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Can My Boss Pay Me With A Prepaid Debit Card? I Need A Lawyer!

| Aug 3, 2015 | minimum wage violation, overtime time violation |

Ohio Wage and Hour Attorney Best Answer: Can an employer pay its employees with prepaid debit cards instead of paychecks? Are prepaid debit cards considered “money”? How do I find a lawyer to sue my employer for wage theft?

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One of our employment attorneys was working with a new gender discrimination client, who had been sexually harassed by her manager. As part of the normal intake process, our employment lawyer asked the client for a copy of her pay stub. (This allows us to confirm the actual employer who is paying the wages and the amount of the wages).

In this case, the employer was paying its employees with “prepaid debit cards” instead of giving them a paycheck. Now, one might think that if an employee is supposed to earn $500 for the week and they are given a $500 debit card instead then the employer is still giving the full compensation to the employee. Well, maybe not, and in fact, there may be two separate questions to consider: (1) do the debit cards even qualify as “compensation” under the applicable law, and (2) is payment by debit card actually equal to a paycheck?

The Fair Labor Standards Act (“FLSA“) requires that covered, nonexempt employees be paid at least the federal minimum wage of $7.25 per hour for all hours worked, plus time and one-half their regular hourly rates for overtime hours worked beyond 40 per week. The FLSA provides that employers who violate the law are liable to the aggrieved employees for their back wages and an equal amount in liquidated damages, plus reasonable attorney’s fees and costs. The Ohio equivalent of the FLSA is known as the Ohio Minimum Fair Wage Standards Act.

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This “debit card versus paycheck” issued recently surfaced in Pennsylvania where a lawsuit was filed by several employees against the franchisee and owner of several McDonald’s restaurants. According to the 2013 lawsuit, thousands of regional McDonald’s employees were being paid exclusively by a prepaid debit card as opposed to receiving a paycheck. According to the lawsuit, this action violated Pennsylvania’s Wage Payment and Collection Law. The court so far appears to have agreed with the plaintiffs’ claim.

In a ruling by Judge Thomas F. Burke, the court determined that the interpretation of the state wage law required “wages shall be paid in lawful money of the United States or check.” The court denied a motion for summary judgment filed by attorneys for the employer, who owns and operate 16 McDonald’s restaurants. The employer argued payment with a debit card was “the functional equivalent” of lawful money or check.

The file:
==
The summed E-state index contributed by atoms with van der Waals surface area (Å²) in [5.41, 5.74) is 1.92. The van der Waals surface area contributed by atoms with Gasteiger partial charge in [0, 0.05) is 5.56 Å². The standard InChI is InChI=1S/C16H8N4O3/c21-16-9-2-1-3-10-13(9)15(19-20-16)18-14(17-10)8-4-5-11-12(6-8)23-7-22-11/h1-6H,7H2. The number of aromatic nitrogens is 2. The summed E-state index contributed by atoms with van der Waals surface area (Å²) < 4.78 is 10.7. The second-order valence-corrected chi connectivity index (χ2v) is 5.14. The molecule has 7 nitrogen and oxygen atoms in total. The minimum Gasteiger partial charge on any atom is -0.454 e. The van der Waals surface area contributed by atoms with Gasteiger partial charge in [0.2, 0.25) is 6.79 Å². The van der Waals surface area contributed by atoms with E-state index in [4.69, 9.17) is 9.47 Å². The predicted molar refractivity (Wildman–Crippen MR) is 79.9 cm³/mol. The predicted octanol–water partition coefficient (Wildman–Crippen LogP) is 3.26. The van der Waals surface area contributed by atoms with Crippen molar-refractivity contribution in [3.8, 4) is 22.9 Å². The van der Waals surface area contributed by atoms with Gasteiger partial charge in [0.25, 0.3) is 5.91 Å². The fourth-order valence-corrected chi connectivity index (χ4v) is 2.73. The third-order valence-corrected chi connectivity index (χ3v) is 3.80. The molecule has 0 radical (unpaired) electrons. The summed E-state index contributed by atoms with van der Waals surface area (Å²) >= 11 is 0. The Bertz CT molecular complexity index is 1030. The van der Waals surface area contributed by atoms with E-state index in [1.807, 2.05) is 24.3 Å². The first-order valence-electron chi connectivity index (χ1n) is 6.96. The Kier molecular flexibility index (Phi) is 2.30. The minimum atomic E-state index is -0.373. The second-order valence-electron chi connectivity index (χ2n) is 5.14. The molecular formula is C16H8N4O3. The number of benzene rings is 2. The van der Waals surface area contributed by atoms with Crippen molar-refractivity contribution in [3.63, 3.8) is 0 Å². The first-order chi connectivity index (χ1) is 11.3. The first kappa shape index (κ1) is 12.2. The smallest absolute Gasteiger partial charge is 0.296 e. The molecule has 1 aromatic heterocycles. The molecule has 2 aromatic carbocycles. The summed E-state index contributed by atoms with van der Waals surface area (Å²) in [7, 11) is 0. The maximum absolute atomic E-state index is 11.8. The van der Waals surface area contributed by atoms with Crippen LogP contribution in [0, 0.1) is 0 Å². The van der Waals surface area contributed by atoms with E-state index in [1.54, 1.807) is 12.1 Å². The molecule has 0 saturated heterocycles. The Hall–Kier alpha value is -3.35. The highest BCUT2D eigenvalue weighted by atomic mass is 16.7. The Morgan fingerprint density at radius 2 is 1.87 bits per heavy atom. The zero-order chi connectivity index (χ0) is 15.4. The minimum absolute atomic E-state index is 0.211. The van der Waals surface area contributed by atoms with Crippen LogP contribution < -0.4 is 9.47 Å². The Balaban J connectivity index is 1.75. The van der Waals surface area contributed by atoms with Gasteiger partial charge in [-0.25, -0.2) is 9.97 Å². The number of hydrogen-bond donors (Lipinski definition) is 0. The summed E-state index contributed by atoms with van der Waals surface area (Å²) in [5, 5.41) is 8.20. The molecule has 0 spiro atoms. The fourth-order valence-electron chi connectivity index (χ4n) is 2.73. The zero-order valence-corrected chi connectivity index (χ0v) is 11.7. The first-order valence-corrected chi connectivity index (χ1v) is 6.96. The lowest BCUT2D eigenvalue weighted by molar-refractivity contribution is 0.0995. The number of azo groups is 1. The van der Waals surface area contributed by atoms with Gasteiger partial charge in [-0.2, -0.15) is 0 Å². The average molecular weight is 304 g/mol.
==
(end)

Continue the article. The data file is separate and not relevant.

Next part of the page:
It is important to note that while the court delivered a favorable ruling for the employees, it noted “reasonable minds could differ,” especially about an issue dealing with “advancing technology and consumer convenience.” Moreover, due to the statewide implications of the case, which involves “a controlling question of law,” the court allowed the employer the option to file an immediate appeal.

Interestingly, the lawsuit does not appear to include a claim under the FLSA, so it remains to be a question of whether the ruling in the McDonald’s case would have been the same under the FLSA. When comparing the Pennsylvania law to the Ohio Minimum Fair Wage Standards Act, the language in question appears to be pretty similar, with R.C. § 4111.01 providing “‘Wage’ means compensation due to an employee by reason of employment, payable in legal tender of the United States or checks…” From this language, it would appear that “debit cards” would not pass muster under the Ohio law as was the case in the Pennsylvania McDonald’s matter.

The opinion by the court does not address the tax implications of paying by debit card, including whether the employer was paying its share of payroll taxes or withholding and reporting the employee’s income. If not, both the employer and employees may find themselves in cross hairs of the IRS – which is another reason that it is best for employees in this situation to consult an experienced employment lawyer as soon as possible.

If you believe that your employer is not paying you all of your wages for all of your lawfully earned overtime compensation at a rate of one and half times your normal wages as requires under the Federal Fair Labor Standards Act or Ohio Minimum Fair Wage Standards laws or you are an nonexempt employee that has been misclassified as exempt or independent contractor, contact the attorneys at The Spitz Law Firm today for a free and confidential initial consultation. The wage and hour lawyers at The Spitz Law Firm will provide you with the best options for your overtime pay dispute situation. If you even think that you may be entitled to overtime pay that you are not being paid, call (216) 291-4744.

Disclaimer:

The materials available at the top of this overtime, wage and hour web page and at this employment law website are for informational purposes only and not for the purpose of providing legal advice. If you are still asking, “Am I entitled to overtime?”, “Does my job have to pay me for …”, “My paycheck is not right…” or “What do I do if…”, the your best option is to contact an Ohio overtime attorney to obtain advice with respect to FLSA questions or any particular employment law issue. Use and access to this employment law website or any of the links contained within the site do not create an attorney-client relationship. The legal opinions expressed at the top of this page or through this site are the opinions of the individual lawyer and may not reflect the opinions of The Spitz Law Firm, Brian Spitz, or any individual attorney.